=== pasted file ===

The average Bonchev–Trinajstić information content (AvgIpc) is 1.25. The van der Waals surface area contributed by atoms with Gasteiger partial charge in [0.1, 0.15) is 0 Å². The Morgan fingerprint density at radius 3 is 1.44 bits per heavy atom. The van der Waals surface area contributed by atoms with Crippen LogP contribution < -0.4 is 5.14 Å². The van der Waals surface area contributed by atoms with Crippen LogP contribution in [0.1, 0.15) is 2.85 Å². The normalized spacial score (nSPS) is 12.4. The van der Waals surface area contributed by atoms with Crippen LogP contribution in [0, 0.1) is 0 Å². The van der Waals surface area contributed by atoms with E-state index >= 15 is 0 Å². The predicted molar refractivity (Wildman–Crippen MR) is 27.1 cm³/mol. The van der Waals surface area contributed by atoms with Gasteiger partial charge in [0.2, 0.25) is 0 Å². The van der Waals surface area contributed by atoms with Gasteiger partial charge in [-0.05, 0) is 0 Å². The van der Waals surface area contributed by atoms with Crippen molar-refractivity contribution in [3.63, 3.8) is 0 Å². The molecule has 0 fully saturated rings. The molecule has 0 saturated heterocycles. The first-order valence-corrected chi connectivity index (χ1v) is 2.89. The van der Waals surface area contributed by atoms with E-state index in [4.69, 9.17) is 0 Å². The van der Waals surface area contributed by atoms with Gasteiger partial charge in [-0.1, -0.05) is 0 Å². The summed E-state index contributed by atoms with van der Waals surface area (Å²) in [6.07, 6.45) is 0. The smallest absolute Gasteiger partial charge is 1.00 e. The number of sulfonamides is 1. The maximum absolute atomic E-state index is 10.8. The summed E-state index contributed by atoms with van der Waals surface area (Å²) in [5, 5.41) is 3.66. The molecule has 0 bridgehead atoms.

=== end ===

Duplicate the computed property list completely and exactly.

The average Bonchev–Trinajstić information content (AvgIpc) is 1.25. The van der Waals surface area contributed by atoms with Gasteiger partial charge in [0.1, 0.15) is 0 Å². The Morgan fingerprint density at radius 3 is 1.44 bits per heavy atom. The van der Waals surface area contributed by atoms with Crippen LogP contribution < -0.4 is 5.14 Å². The van der Waals surface area contributed by atoms with Crippen LogP contribution in [0.1, 0.15) is 2.85 Å². The normalized spacial score (nSPS) is 12.4. The van der Waals surface area contributed by atoms with Crippen LogP contribution in [0, 0.1) is 0 Å². The van der Waals surface area contributed by atoms with E-state index >= 15 is 0 Å². The predicted molar refractivity (Wildman–Crippen MR) is 27.1 cm³/mol. The van der Waals surface area contributed by atoms with Gasteiger partial charge in [0.2, 0.25) is 0 Å². The van der Waals surface area contributed by atoms with Gasteiger partial charge in [-0.05, 0) is 0 Å². The van der Waals surface area contributed by atoms with Crippen molar-refractivity contribution in [3.63, 3.8) is 0 Å². The molecule has 0 fully saturated rings. The molecule has 0 saturated heterocycles. The first-order valence-corrected chi connectivity index (χ1v) is 2.89. The van der Waals surface area contributed by atoms with E-state index in [4.69, 9.17) is 0 Å². The van der Waals surface area contributed by atoms with Gasteiger partial charge in [-0.1, -0.05) is 0 Å². The summed E-state index contributed by atoms with van der Waals surface area (Å²) in [6.07, 6.45) is 0. The smallest absolute Gasteiger partial charge is 1.00 e. The number of sulfonamides is 1. The maximum absolute atomic E-state index is 10.8. The summed E-state index contributed by atoms with van der Waals surface area (Å²) in [5, 5.41) is 3.66. The molecule has 0 bridgehead atoms.